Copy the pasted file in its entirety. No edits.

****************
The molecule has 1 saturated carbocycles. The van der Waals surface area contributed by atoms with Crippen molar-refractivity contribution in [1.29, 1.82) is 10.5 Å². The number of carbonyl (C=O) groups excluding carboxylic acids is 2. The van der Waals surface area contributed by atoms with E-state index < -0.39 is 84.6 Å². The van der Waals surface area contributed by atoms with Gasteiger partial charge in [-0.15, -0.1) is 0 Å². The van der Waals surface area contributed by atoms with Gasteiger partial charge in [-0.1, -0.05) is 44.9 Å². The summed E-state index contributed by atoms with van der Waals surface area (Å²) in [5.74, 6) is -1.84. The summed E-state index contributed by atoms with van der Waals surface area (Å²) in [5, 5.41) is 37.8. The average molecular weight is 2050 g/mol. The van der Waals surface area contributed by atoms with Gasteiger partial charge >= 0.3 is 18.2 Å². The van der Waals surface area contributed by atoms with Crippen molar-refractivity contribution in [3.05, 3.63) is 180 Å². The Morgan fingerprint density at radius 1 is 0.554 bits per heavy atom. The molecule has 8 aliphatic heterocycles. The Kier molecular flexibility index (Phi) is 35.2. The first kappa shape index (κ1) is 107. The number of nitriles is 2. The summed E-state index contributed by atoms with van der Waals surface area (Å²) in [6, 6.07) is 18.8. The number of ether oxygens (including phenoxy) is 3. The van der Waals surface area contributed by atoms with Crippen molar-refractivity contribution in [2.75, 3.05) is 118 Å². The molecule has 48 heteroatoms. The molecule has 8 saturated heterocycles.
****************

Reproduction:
The molecule has 1 saturated carbocycles. The van der Waals surface area contributed by atoms with Crippen molar-refractivity contribution in [1.29, 1.82) is 10.5 Å². The number of carbonyl (C=O) groups excluding carboxylic acids is 2. The van der Waals surface area contributed by atoms with E-state index < -0.39 is 84.6 Å². The van der Waals surface area contributed by atoms with Gasteiger partial charge in [-0.15, -0.1) is 0 Å². The van der Waals surface area contributed by atoms with Gasteiger partial charge in [-0.1, -0.05) is 44.9 Å². The summed E-state index contributed by atoms with van der Waals surface area (Å²) in [5.74, 6) is -1.84. The summed E-state index contributed by atoms with van der Waals surface area (Å²) in [5, 5.41) is 37.8. The average molecular weight is 2050 g/mol. The van der Waals surface area contributed by atoms with Gasteiger partial charge >= 0.3 is 18.2 Å². The van der Waals surface area contributed by atoms with Crippen molar-refractivity contribution in [3.05, 3.63) is 180 Å². The Morgan fingerprint density at radius 1 is 0.554 bits per heavy atom. The molecule has 8 aliphatic heterocycles. The Kier molecular flexibility index (Phi) is 35.2. The first kappa shape index (κ1) is 107. The number of nitriles is 2. The summed E-state index contributed by atoms with van der Waals surface area (Å²) in [6, 6.07) is 18.8. The number of ether oxygens (including phenoxy) is 3. The van der Waals surface area contributed by atoms with Crippen molar-refractivity contribution in [2.75, 3.05) is 118 Å². The molecule has 48 heteroatoms. The molecule has 8 saturated heterocycles.